NEW YORK CITY — A battle for control of the New York Stock Exchange moved into dueling appeals to shareholders Monday, a day after a rival bidder complained that its $11.3 billion bid was rejected without discussion.
NYSE Euronext Inc. said Sunday that its board decided to turn down an offer from rival Nasdaq OMX Group Inc. and IntercontinentalExchange Inc. because it was “highly conditional” and would have caused unnecessary risk for shareholders. Instead, the company reaffirmed its plan to combine with German exchange operator Deutsche Boerse AG in a $10 billion deal.
Nasdaq and Intercontinental Exchange Inc. say their bid is “clearly superior.” ICE Chairman and CEO Jeffrey Sprecher said in a statement that by declining to meet with Nasdaq and ICE, the NYSE’s board was ignoring its obligation to its stockholders.
“I would expect that NYSE Euronext’s stockholders will make their displeasure known to the board,” he said.
As NYSE’s annual shareholder meeting on looms on April 28th, the time is narrowing for NYSE executives to convince their investors to stick with the agreed-to bid in the face of a more lucrative offer. Nasdaq and ICE will continue to meet with NYSE shareholders in an attempt to put pressure on company executives and force a meeting, according to people familiar with the two companies’ plans.
The structure of the NYSE agreement with the German exchange as a merger, rather than a sale, could give company’s board a legal justification to reject a higher offer, analysts say. But those points may become moot if Nasdaq or ICE is successful in convincing NYSE shareholders to become directly involved through a proxy vote or a tender offer, said Richard Repetto, an analyst at Sandler O’Neill who covers the company.
The higher offer comes with its own risks for shareholders, such as the lack of a large break-up fee that would be paid to NYSE shareholders in case the deal does not go through. Chief among them is whether the Nasdaq-led bid could pass regulatory hurdles by combining virtually all U.S. stock listing under one roof, a move that would lead to job losses in the financial services industry.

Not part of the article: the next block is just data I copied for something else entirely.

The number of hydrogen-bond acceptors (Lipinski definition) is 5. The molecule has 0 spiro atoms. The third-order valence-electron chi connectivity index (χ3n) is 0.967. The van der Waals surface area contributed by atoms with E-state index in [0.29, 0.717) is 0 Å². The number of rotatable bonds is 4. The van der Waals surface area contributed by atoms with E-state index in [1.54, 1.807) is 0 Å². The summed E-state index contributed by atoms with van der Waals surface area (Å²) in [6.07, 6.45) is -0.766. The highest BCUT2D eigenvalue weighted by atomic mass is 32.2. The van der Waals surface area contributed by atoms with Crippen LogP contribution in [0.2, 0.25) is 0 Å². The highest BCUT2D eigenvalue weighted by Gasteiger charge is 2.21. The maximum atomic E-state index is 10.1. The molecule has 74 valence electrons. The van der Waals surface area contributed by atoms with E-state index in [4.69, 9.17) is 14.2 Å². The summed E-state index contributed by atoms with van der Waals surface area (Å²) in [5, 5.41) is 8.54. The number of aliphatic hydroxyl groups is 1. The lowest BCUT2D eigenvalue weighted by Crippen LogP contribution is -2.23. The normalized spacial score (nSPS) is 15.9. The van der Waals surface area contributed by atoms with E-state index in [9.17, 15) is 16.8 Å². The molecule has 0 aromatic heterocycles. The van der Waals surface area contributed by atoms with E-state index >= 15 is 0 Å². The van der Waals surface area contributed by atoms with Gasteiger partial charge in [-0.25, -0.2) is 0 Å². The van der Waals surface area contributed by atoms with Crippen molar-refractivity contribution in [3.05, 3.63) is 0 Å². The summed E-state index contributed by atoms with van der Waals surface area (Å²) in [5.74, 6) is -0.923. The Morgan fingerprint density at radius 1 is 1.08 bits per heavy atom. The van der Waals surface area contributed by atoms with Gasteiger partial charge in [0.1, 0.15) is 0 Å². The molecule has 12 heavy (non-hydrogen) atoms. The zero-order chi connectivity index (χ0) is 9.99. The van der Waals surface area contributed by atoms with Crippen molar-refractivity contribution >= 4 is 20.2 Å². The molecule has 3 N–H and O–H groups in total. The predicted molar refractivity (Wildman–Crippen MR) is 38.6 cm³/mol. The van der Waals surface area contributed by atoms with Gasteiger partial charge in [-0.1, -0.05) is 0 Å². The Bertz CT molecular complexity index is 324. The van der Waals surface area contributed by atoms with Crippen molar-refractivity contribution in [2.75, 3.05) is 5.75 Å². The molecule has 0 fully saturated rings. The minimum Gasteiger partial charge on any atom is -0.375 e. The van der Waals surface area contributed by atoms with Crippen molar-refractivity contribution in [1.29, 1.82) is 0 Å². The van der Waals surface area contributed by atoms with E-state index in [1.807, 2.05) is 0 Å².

“Part of the problem for a shareholder is that while you would like a larger bid, do you turn down the bird in the hand for a bird with very big conditions associated with them?” said John Coffee, a professor at Columbia Law School who is an expert in securities law. “The anti-trust problem is immense and unprecedented. You never saw General Motors and Ford merge.”
The other key issue for shareholders is the use of debt to finance the deal. Nasdaq would borrow up to $3.8 billion as part of its offer, a risk that some analysts said could prompt ratings agencies to downgrade the company. NYSE board members pointed to Nasdaq “burdening (the company) with high levels of debt” in unanimously rejecting the offer.
The moves come as the future of the global financial markets are changing rapidly. Technology has driven down the costs of trading, and newer companies like BATS Exchange and Direct Edge have taken away business from established players like NYSE and Nasdaq. While this has led to cheaper fees and better trade execution for lay investors, it has forced exchange companies to look for deals to ensure their survival.
The proposed merger of Deutsche Boerse and NYSE Euronext would create the world’s largest stock exchange operator. The rival bid from Nasdaq and ICE would split NYSE into two companies, with ICE taking on its lucrative derivatives business and Nasdaq taking its remaining businesses, which includes stock exchanges in Paris, Brussels, Amsterdam and Lisbon, as well as its U.S. options business.